Silver lining for our province

Editor:

Cloud computing is becoming a big part of many people’s lives – whether they know it or not – and that growing computer cloud could have a very big silver lining for British Columbia.

Editor:

Cloud computing is becoming a big part of many people’s lives – whether they know it or not – and that growing computer cloud could have a very big silver lining for British Columbia.

For those not completely up on cloud computing, it allows people to put their files and software on remote servers which they can then access from wherever they are; on their laptop, desktop or any other computer device they own, including cellphones.

So what’s the silver lining for B.C.? Well, all those remote servers that support the cloud require a lot of electricity, particularly to keep them cool. And right now, most of the cloud computing servers around the world are being powered and cooled by coal-fired electricity. In fact, information and communications technology worldwide is now believed to rival the airline industry in terms of carbon emissions.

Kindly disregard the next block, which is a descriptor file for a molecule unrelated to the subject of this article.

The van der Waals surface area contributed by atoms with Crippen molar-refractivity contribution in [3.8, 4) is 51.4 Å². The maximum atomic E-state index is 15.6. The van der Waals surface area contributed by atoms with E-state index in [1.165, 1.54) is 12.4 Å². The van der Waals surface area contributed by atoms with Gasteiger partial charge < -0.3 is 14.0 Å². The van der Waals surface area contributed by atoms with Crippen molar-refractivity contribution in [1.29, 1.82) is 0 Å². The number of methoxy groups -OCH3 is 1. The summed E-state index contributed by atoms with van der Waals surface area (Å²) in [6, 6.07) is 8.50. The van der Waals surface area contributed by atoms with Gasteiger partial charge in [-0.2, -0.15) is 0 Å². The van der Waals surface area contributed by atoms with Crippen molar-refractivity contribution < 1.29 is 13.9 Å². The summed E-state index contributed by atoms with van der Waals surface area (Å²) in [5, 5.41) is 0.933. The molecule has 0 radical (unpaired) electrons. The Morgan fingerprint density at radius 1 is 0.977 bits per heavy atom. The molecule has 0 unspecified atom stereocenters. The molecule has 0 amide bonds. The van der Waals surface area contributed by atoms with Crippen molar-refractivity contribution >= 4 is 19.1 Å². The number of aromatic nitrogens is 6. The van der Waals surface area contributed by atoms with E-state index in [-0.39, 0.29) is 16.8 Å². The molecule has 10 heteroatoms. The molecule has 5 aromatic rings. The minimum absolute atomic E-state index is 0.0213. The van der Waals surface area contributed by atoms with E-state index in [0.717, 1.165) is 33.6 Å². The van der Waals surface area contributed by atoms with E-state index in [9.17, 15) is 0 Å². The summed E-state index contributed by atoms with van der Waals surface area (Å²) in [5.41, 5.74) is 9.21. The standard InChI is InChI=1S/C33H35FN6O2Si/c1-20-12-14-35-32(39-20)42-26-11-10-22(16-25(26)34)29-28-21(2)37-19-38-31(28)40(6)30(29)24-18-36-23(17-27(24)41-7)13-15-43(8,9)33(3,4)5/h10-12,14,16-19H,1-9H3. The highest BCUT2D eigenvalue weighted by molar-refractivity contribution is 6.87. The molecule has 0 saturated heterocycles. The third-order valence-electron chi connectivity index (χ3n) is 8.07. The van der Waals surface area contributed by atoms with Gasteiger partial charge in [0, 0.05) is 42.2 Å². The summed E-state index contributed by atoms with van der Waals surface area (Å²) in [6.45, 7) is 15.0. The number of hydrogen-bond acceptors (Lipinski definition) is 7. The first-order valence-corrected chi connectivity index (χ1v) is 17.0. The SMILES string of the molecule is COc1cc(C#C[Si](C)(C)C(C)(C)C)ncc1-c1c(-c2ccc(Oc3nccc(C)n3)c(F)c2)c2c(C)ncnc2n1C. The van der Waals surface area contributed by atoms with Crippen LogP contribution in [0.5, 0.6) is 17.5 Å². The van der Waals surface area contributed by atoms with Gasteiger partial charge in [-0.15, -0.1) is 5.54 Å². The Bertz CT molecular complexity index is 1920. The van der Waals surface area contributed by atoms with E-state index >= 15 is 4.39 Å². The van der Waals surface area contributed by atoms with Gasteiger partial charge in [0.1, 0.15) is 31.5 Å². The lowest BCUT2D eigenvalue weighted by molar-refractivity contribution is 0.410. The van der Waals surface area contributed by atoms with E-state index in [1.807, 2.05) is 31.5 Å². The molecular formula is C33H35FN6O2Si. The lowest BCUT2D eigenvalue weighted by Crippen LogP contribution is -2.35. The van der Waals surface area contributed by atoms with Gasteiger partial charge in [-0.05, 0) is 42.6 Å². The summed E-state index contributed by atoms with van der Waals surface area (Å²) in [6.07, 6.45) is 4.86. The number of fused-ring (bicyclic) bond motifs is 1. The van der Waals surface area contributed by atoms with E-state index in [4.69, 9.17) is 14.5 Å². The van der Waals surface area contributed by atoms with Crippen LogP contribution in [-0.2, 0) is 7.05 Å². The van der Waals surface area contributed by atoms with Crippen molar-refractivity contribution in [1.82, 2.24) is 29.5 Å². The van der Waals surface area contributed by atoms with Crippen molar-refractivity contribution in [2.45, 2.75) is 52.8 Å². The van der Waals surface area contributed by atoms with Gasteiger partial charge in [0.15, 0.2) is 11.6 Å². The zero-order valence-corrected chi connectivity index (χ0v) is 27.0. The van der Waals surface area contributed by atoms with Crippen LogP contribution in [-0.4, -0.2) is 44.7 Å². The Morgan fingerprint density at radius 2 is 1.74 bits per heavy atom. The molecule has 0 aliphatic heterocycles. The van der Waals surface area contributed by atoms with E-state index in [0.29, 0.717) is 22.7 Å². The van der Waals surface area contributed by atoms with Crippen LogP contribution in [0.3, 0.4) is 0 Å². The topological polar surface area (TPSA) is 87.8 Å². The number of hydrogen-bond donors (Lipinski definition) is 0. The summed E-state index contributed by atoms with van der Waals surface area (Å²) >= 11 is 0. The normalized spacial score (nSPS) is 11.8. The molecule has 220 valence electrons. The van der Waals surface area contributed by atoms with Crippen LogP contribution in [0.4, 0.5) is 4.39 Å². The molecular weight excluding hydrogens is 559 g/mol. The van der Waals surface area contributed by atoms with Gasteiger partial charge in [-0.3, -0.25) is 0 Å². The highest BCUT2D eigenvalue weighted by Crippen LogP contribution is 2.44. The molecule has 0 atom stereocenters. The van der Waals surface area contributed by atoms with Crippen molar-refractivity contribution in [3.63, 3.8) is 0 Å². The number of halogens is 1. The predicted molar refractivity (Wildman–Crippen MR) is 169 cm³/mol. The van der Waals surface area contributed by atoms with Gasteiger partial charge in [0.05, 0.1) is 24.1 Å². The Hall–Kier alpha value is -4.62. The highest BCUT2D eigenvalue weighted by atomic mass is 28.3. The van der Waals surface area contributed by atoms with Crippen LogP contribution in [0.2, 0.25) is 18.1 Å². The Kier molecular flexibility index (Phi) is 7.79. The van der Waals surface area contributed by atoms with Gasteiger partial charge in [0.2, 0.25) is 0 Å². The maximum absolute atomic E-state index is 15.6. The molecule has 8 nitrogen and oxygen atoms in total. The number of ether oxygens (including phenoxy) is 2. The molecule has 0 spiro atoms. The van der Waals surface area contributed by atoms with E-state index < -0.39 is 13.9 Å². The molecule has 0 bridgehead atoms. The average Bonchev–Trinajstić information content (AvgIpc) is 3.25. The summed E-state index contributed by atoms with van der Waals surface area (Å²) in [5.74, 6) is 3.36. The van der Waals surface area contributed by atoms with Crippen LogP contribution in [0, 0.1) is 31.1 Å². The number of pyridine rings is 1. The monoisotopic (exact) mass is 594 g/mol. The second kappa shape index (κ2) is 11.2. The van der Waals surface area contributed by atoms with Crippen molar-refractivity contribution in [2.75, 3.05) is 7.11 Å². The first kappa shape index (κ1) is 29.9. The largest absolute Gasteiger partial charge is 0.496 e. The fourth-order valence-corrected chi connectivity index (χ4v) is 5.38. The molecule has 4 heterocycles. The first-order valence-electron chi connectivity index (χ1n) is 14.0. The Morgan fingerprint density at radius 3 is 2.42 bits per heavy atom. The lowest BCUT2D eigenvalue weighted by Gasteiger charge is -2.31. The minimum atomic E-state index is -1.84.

However, if the world’s cloud computing servers were moved to British Columbia, those servers could be powered by the abundance of clean, renewable energy available in this province, instead of by burning coal or gas. Moving all those energy-hungry computer servers to places like B.C., where clean electricity can be generated in abundance, seems like a very logical thing to do and a golden opportunity for British Columbia.

Charles Davis, White Rock

 

 

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